Part 3.

Consider now the third wall of the triangle, Russia, historically (in modern times) and geographically nearest to us. The nearest always looks biggest. These days the budget of the Russian Federation compares to that of Poland or the Kingdom of the Netherlands. But what are we in our miserable poverty to do with distant kingdoms?

Broadly, Russian history exhibits periods of outwardness and emulation of Europe (Peter the Great, Gorbachev, Yeltsin) alternating with times of retreat and self-isolation (Lenin, Stalin most of all, Putin).

The geographical withdrawal of the past half-century, beginning with Yugoslavia, Austria, then the Central European countries and finally the Baltic countries and Ukraine, is clear, but the question remains whether Russia will completely depart the European project (in the sense of application of the standards the EU is introducing both internally and where possible on its periphery), and whether it can leave the project without accelerating its collapse and post-imperial political stagnation in the forms as offered by Vladimir Putin.

Has Russia's decay come to a halt? This is the question for all of us.

Nobody should expect any good outcome of this process. The post-imperial structures Russia heads - the Commonwealth of Independent States, the Eurasian Economic Community, the Common Economic Space - are falling apart right before our eyes and the chain of "color" revolutions is proof.

It is more and more clear that Russia is unable to draw its own boundaries because it hasn't yet defined what Russia is, where its borders are, and how it sees its own future. Nevertheless, the people have faith in Vladimir Putin. Except for a few odd groups of "new outcasts," society has picked no fights with him. It has accepted him. Yeltsin's models of Europeanization didn't fit. Everything came down to mere corruption.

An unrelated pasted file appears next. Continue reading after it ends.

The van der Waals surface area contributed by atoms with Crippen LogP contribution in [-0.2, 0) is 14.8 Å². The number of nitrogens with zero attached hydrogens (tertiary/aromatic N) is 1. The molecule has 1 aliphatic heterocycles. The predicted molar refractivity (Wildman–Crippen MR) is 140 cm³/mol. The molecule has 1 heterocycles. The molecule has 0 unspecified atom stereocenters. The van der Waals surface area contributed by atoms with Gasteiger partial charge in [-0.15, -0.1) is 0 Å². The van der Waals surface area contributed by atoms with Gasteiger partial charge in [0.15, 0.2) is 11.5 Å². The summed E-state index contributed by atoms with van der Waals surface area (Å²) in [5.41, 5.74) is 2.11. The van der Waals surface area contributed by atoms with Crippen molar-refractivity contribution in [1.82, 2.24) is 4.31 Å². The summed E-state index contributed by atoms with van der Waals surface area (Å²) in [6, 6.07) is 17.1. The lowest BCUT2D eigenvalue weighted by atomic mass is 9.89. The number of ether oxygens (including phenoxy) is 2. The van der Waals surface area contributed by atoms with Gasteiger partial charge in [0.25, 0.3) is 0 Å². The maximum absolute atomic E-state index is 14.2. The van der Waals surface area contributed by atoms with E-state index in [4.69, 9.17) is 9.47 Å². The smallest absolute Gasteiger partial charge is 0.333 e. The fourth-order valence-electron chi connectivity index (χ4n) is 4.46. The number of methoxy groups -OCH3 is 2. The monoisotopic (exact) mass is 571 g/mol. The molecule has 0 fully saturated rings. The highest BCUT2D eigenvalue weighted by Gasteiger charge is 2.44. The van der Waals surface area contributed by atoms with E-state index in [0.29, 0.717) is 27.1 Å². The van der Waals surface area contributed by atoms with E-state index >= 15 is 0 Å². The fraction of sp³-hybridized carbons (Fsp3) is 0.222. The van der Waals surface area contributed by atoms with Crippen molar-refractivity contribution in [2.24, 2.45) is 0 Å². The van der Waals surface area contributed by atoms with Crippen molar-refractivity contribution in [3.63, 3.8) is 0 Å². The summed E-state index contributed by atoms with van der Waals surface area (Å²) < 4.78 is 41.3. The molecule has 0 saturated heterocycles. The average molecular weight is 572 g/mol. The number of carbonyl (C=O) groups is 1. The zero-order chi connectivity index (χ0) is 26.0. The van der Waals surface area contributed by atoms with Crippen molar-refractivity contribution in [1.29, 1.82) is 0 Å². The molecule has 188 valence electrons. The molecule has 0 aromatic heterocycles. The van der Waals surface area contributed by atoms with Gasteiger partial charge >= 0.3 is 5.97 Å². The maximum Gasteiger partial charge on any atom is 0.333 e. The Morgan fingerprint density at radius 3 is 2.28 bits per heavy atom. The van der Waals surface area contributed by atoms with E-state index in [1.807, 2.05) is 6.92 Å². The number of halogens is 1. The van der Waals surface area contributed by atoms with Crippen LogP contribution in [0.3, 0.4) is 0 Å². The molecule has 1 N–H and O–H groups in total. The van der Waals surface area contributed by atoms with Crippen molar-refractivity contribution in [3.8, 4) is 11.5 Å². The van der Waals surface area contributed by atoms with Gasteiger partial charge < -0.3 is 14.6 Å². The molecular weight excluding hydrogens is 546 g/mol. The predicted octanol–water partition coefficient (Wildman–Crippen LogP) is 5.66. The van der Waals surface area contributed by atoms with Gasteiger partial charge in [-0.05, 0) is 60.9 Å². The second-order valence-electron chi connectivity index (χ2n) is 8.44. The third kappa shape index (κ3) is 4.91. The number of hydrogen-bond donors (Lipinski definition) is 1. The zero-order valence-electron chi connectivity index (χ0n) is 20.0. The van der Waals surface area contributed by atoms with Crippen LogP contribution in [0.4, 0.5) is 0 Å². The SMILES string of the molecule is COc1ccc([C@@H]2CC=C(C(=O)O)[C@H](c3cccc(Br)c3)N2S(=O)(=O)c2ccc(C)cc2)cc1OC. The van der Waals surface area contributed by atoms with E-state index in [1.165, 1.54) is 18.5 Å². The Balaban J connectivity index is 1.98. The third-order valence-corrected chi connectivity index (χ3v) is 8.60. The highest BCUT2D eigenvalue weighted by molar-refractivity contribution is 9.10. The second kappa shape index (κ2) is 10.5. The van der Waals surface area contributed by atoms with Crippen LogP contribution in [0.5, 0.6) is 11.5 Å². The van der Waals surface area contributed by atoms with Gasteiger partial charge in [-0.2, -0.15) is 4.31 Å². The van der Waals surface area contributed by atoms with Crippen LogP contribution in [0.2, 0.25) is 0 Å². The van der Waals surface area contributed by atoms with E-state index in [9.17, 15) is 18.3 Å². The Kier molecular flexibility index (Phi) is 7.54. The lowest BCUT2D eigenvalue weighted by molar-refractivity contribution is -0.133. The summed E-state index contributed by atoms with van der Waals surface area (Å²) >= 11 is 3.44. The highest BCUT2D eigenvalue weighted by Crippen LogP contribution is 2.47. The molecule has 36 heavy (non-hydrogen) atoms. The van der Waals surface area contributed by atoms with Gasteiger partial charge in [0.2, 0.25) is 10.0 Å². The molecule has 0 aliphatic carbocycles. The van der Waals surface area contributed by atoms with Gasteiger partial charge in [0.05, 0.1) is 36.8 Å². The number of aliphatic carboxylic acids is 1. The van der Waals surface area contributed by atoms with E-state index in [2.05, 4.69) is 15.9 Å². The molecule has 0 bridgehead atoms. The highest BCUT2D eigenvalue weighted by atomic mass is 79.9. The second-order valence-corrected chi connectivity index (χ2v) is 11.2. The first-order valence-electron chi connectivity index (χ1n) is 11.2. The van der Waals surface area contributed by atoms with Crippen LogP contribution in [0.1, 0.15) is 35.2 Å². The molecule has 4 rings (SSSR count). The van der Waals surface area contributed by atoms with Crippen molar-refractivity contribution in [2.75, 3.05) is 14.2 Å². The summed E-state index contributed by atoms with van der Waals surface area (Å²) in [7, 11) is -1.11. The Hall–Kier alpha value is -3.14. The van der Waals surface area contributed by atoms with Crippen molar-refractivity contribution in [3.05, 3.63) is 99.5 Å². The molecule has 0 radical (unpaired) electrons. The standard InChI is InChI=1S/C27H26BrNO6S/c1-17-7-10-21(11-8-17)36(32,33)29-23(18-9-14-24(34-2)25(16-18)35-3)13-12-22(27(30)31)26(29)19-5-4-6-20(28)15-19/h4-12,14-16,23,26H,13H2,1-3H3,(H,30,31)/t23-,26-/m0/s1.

Putin, instead, offered Russia an old imperial trench coat with either a Nicholas I or a Stalin-Dzerzhinsky cut. The choice is not in favor of freedom but of russkoye gosudarstvo ("a Russian state"). The gosudarstvo is back, and freedom by force of habit has to retire to the kitchen.

Many people like this development. And not only people in Russia, but also others who are pleased to see what looks like a powerful player filling the geopolitical hole in the east of the continent. Geostrategists far removed from the issues of freedom in the great eastern empires (China as well as Russia) have begun to talk of the "return of Russia" to Europe (for instance, Emmanuel Todd in Après l'empire).

Rather than Russia joining the European project as a means of expanding freedom, though, they talk of Russia being brought on board as a resource pool. In other words, Russia is given a role something like that of Saudi Arabia. It does not matter what type of regime rules as long as it diligently supplies crude oil. This is the policy that has been always pursued by old imperial America. But does this policy become post-modern Europe?

This is the question for the Europeans. They have to decide what their greatest concern is: the Russians themselves and the status of freedom in Russia or Russia as a state and an energy supplier. Then comes the question whether neo-imperial Russia is really capable of ensuring a long-term, consistent supply of energy resources and security in the east of the continent.

ANALYSIS: by Taras Voznyak, Editor in Chief I (Yi), a Lviv-based journal of politics, philosophy, and culture Transitions Online (TOL), Prague, Czech Republic


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